After the fabled French Connection narcotics ring had been broken up in the late '60s, Vincent Papa, a major New York drug runner, organized one of the most brazen series of thefts in that city's history. Over the course of three years, more than 250 pounds of seized heroin was stolen from the NYPD property room and replaced with baking flour. The switch was only discovered when police noticed the powder was being eaten by small beetles.
Although Papa was convicted for the scheme and sent to Atlanta in 1972, authorities never solved the question of how he managed to get the drugs out of the heavily guarded room. Five years later, Papa took his secret to the grave when he was stabbed to death by inmates reputedly hired by Lucchese family mobsters who'd heard the rumor – spread by then-prosecutor Rudolph Giuliani – that he was talking to the feds.
In 1957, Atlanta became home to Rudolph Abel, a Soviet superspy whose real name was Vilyam Fischer. After supervising Moscow's entire U.S. espionage network for decades, Abel was finally caught when the FBI found one of the hollow nickels he used to hide microfilm. He was returned to the Motherland in a secret 1962 swap with downed U2 pilot Francis Gary Powers.
Gifted con man Frank Abagnale had already successfully impersonated an airline pilot, a pediatrician and an attorney when, at the ripe age of 23, he was sent to Atlanta in 1971. He didn't stay long. Abagnale reportedly walked out the front gate by pretending to be an undercover prison inspector. Later recaptured, he served less than five years in prison and now runs a thriving consulting firm specializing in fraud prevention.
During his 1970s heyday, Atlanta's own "Scarface of Porn," Mike Thevis, owned more than 500 adult bookstores, controlled distribution of 40 percent of the country's pornography and was raking in $100 million a year. Thevis was convicted of burning down a competitor's business in 1978, and he escaped from jail to shotgun the former associate (and a bystander) who'd ratted him out. Thevis was recaptured and briefly held in the Atlanta Pen before being sent off to a federal prison in Minnesota to serve a life sentence.
Another notable Atlantan to pass through the Big A was Fred Tokars, a former prosecutor and magistrate judge who had his wife killed in 1992 rather than pay a divorce settlement. Hit man Curtis Rower kidnapped Sara Tokars and her two young sons, then shot her in the back of the head with a sawed-off shotgun as the children watched. Sent away for life, Tokars now suffers from MS in a federal prison infirmary in Florida.
Charles Harrelson, father of Woody Harrelson of "Cheers" fame, was sent to Atlanta for the notorious 1988 murder of a federal judge in Texas. A freelance contract killer, the elder Harrelson is often cited by conspiracy buffs who place him on the Grassy Knoll during JFK's assassination. After a failed escape attempt, he was sent to the Supermax facility in Colorado, where he died in his sleep in March.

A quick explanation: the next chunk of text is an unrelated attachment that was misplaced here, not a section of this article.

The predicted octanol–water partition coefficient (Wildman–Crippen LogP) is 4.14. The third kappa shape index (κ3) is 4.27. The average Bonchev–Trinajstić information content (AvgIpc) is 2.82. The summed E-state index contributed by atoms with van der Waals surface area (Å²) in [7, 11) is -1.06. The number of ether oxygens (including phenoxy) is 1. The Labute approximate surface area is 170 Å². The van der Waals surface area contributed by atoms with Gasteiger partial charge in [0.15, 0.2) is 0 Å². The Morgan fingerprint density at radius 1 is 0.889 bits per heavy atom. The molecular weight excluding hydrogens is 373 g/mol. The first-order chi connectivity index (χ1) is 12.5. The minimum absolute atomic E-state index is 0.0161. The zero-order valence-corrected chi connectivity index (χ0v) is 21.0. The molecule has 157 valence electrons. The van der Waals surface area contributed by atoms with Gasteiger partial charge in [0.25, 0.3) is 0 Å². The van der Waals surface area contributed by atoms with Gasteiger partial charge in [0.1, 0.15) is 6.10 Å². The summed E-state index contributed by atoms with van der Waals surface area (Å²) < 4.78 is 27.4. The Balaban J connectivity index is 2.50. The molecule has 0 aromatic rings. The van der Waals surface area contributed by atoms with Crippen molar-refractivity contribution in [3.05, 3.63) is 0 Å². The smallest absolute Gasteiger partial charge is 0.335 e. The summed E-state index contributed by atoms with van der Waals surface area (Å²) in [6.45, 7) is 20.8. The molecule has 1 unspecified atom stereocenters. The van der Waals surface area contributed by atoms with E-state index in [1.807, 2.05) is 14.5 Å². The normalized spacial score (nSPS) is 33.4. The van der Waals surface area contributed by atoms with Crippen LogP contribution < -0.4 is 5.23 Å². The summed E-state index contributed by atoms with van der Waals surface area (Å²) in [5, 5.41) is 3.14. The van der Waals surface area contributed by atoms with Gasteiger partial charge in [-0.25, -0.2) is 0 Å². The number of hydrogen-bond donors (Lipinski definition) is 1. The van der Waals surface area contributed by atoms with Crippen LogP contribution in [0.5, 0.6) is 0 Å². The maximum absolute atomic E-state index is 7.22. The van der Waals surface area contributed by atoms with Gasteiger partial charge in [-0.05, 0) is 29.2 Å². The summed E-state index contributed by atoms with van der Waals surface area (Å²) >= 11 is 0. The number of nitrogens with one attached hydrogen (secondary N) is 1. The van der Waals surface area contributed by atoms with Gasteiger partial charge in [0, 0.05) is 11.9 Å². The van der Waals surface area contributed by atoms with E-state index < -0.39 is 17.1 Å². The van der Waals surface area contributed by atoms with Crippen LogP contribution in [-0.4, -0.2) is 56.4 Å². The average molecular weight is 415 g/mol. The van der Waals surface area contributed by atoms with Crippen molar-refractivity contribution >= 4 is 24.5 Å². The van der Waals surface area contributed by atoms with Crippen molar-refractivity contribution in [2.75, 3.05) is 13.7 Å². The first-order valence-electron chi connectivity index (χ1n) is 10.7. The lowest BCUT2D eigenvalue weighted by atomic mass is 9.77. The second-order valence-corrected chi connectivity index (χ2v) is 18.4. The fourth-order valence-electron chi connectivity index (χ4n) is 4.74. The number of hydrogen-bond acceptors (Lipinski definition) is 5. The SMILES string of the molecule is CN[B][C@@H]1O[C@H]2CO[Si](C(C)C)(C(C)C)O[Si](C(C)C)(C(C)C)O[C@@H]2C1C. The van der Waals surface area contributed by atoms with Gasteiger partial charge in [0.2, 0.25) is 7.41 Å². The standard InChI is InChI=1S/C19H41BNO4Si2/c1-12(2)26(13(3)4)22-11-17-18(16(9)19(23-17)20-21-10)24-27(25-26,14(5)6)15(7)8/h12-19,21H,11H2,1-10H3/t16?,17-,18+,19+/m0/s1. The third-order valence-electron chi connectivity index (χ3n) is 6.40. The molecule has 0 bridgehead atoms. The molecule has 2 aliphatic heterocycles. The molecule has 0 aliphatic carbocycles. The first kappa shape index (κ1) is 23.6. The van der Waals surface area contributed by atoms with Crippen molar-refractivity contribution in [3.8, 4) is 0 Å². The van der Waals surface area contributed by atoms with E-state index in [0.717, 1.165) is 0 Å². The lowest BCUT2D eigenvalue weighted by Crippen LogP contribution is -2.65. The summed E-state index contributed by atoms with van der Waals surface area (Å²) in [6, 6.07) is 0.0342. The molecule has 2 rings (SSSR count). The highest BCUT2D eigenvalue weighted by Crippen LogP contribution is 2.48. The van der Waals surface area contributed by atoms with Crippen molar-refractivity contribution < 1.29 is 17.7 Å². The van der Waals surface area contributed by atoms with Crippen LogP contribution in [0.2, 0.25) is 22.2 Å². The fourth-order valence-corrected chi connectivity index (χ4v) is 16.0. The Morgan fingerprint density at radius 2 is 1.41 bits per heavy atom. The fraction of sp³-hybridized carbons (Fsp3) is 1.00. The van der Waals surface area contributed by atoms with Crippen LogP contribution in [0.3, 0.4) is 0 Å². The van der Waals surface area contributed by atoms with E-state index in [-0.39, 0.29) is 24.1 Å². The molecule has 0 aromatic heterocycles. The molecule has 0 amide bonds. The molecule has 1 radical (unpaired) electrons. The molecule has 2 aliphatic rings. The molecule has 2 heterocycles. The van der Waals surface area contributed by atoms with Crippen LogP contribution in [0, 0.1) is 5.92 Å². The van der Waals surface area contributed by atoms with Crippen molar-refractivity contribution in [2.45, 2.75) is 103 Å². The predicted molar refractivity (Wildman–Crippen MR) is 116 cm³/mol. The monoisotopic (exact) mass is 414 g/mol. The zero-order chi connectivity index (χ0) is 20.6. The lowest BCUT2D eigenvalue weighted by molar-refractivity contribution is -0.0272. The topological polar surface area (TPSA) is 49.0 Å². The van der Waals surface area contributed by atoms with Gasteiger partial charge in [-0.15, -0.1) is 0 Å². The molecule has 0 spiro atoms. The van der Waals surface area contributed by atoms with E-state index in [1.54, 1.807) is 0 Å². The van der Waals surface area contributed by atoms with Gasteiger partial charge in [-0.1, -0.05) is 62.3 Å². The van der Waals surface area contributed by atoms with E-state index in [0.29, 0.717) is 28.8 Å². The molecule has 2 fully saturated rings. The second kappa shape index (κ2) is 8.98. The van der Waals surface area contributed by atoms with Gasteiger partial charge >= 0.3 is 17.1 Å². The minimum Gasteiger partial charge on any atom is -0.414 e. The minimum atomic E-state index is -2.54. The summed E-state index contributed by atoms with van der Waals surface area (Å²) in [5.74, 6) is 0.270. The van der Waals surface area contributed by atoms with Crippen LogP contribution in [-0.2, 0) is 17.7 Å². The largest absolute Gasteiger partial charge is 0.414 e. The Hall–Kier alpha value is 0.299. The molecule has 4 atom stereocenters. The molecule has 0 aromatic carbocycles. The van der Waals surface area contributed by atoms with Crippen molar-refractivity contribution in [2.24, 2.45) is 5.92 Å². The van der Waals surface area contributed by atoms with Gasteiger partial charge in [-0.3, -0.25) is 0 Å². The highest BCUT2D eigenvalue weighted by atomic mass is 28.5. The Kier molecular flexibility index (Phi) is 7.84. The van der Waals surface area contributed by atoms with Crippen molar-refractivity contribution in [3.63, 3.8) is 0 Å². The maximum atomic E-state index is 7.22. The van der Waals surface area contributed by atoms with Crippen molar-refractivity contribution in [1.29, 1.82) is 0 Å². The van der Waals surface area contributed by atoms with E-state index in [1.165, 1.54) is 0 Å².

The Atlanta Pen's last real celebrity prisoner was ill-starred baseball star Denny McLain.
A two-time winner of the Cy Young Award as a Detroit Tiger and the last major-league pitcher to win 30 games, he finished his career with the Atlanta Braves. Unfortunately, McLain also was a born flimflam man who makes Pete Rose look like the Dalai Lama.
Even as a player, he was suspended for running a bookmaking operation and once cost his team a pennant race when he had his toes broken by a Mob loan shark. Not long after leaving baseball, McLain declared bankruptcy for the second time, fell in with gamblers, and was convicted of racketeering, extortion and cocaine possession.
On arriving in Atlanta in 1985, the former all-star tipped the scales at 275 pounds and was in such bad shape that when he pitched in a jail-yard baseball game, he had to be relieved after the sixth inning and his team lost 25-5.
McLain was eventually released two-and-a-half years into a 23-year prison sentence when it was proved that several of the jurors who'd convicted him had slept through the trial. But, unable to stay out of trouble, he spent another six years behind bars for looting the pension fund of a company he'd bought, finally getting sprung in 2003.
In his various memoirs, McLain singled out the Big A as the filthiest and most dangerous of the many prisons he'd known, once writing: "After Atlanta, the men's room at a Texaco would look like a hospital operating room."